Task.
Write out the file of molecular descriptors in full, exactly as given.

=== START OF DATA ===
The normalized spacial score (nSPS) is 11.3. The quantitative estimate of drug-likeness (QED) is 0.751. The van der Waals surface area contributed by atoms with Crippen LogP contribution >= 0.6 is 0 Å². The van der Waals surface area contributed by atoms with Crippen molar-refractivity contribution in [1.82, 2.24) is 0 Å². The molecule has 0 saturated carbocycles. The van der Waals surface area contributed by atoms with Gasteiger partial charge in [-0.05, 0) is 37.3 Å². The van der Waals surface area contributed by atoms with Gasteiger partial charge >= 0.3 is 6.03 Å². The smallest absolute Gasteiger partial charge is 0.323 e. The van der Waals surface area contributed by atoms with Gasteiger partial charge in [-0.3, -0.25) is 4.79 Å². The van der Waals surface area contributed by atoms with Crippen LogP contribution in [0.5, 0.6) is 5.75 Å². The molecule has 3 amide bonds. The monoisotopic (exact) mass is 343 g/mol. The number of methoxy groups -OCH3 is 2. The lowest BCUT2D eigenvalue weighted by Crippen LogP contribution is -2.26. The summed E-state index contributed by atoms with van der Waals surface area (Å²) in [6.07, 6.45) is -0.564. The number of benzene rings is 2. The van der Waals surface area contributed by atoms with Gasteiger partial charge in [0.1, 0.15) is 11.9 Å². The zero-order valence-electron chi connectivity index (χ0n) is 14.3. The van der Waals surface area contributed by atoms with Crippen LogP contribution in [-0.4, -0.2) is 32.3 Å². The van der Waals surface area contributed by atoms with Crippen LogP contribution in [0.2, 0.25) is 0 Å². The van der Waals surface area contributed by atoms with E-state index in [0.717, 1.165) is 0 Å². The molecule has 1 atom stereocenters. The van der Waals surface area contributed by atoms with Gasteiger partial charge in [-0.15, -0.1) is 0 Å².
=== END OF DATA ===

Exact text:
The normalized spacial score (nSPS) is 11.3. The quantitative estimate of drug-likeness (QED) is 0.751. The van der Waals surface area contributed by atoms with Crippen LogP contribution >= 0.6 is 0 Å². The van der Waals surface area contributed by atoms with Crippen molar-refractivity contribution in [1.82, 2.24) is 0 Å². The molecule has 0 saturated carbocycles. The van der Waals surface area contributed by atoms with Gasteiger partial charge in [-0.05, 0) is 37.3 Å². The van der Waals surface area contributed by atoms with Gasteiger partial charge >= 0.3 is 6.03 Å². The smallest absolute Gasteiger partial charge is 0.323 e. The van der Waals surface area contributed by atoms with Gasteiger partial charge in [-0.3, -0.25) is 4.79 Å². The van der Waals surface area contributed by atoms with Crippen LogP contribution in [0.5, 0.6) is 5.75 Å². The molecule has 3 amide bonds. The monoisotopic (exact) mass is 343 g/mol. The number of methoxy groups -OCH3 is 2. The lowest BCUT2D eigenvalue weighted by Crippen LogP contribution is -2.26. The summed E-state index contributed by atoms with van der Waals surface area (Å²) in [6.07, 6.45) is -0.564. The number of benzene rings is 2. The van der Waals surface area contributed by atoms with Gasteiger partial charge in [0.1, 0.15) is 11.9 Å². The zero-order valence-electron chi connectivity index (χ0n) is 14.3. The van der Waals surface area contributed by atoms with Crippen LogP contribution in [-0.4, -0.2) is 32.3 Å². The van der Waals surface area contributed by atoms with Crippen LogP contribution in [0.2, 0.25) is 0 Å². The van der Waals surface area contributed by atoms with E-state index in [0.717, 1.165) is 0 Å². The molecule has 1 atom stereocenters. The van der Waals surface area contributed by atoms with Gasteiger partial charge in [-0.15, -0.1) is 0 Å².